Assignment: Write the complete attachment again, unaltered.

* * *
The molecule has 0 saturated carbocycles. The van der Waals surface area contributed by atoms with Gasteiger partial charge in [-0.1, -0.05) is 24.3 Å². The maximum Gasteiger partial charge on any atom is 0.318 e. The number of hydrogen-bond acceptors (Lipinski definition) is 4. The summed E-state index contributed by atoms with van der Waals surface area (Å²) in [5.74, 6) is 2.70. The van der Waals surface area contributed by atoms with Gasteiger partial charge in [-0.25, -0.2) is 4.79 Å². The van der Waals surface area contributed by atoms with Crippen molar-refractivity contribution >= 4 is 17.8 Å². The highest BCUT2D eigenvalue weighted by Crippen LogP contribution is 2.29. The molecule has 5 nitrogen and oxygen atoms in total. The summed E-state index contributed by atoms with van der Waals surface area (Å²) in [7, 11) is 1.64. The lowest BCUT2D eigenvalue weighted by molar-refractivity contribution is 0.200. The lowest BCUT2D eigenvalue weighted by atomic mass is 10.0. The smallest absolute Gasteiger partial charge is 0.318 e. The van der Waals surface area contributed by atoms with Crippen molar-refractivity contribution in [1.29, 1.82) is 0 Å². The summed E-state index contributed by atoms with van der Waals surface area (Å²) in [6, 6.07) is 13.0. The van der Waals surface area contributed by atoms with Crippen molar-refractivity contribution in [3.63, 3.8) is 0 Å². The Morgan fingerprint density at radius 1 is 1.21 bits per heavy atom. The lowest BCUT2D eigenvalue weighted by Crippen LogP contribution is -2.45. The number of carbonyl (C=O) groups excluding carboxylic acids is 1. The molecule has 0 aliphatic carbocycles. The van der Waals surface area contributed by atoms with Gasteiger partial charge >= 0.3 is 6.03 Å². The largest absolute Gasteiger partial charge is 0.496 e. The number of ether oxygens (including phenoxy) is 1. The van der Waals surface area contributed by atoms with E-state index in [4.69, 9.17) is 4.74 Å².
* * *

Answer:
The molecule has 0 saturated carbocycles. The van der Waals surface area contributed by atoms with Gasteiger partial charge in [-0.1, -0.05) is 24.3 Å². The maximum Gasteiger partial charge on any atom is 0.318 e. The number of hydrogen-bond acceptors (Lipinski definition) is 4. The summed E-state index contributed by atoms with van der Waals surface area (Å²) in [5.74, 6) is 2.70. The van der Waals surface area contributed by atoms with Gasteiger partial charge in [-0.25, -0.2) is 4.79 Å². The van der Waals surface area contributed by atoms with Crippen molar-refractivity contribution >= 4 is 17.8 Å². The highest BCUT2D eigenvalue weighted by Crippen LogP contribution is 2.29. The molecule has 5 nitrogen and oxygen atoms in total. The summed E-state index contributed by atoms with van der Waals surface area (Å²) in [7, 11) is 1.64. The lowest BCUT2D eigenvalue weighted by molar-refractivity contribution is 0.200. The lowest BCUT2D eigenvalue weighted by atomic mass is 10.0. The smallest absolute Gasteiger partial charge is 0.318 e. The van der Waals surface area contributed by atoms with Crippen molar-refractivity contribution in [1.29, 1.82) is 0 Å². The summed E-state index contributed by atoms with van der Waals surface area (Å²) in [6, 6.07) is 13.0. The van der Waals surface area contributed by atoms with Crippen molar-refractivity contribution in [3.63, 3.8) is 0 Å². The Morgan fingerprint density at radius 1 is 1.21 bits per heavy atom. The lowest BCUT2D eigenvalue weighted by Crippen LogP contribution is -2.45. The number of carbonyl (C=O) groups excluding carboxylic acids is 1. The molecule has 0 aliphatic carbocycles. The van der Waals surface area contributed by atoms with Gasteiger partial charge >= 0.3 is 6.03 Å². The largest absolute Gasteiger partial charge is 0.496 e. The number of ether oxygens (including phenoxy) is 1. The van der Waals surface area contributed by atoms with E-state index in [4.69, 9.17) is 4.74 Å².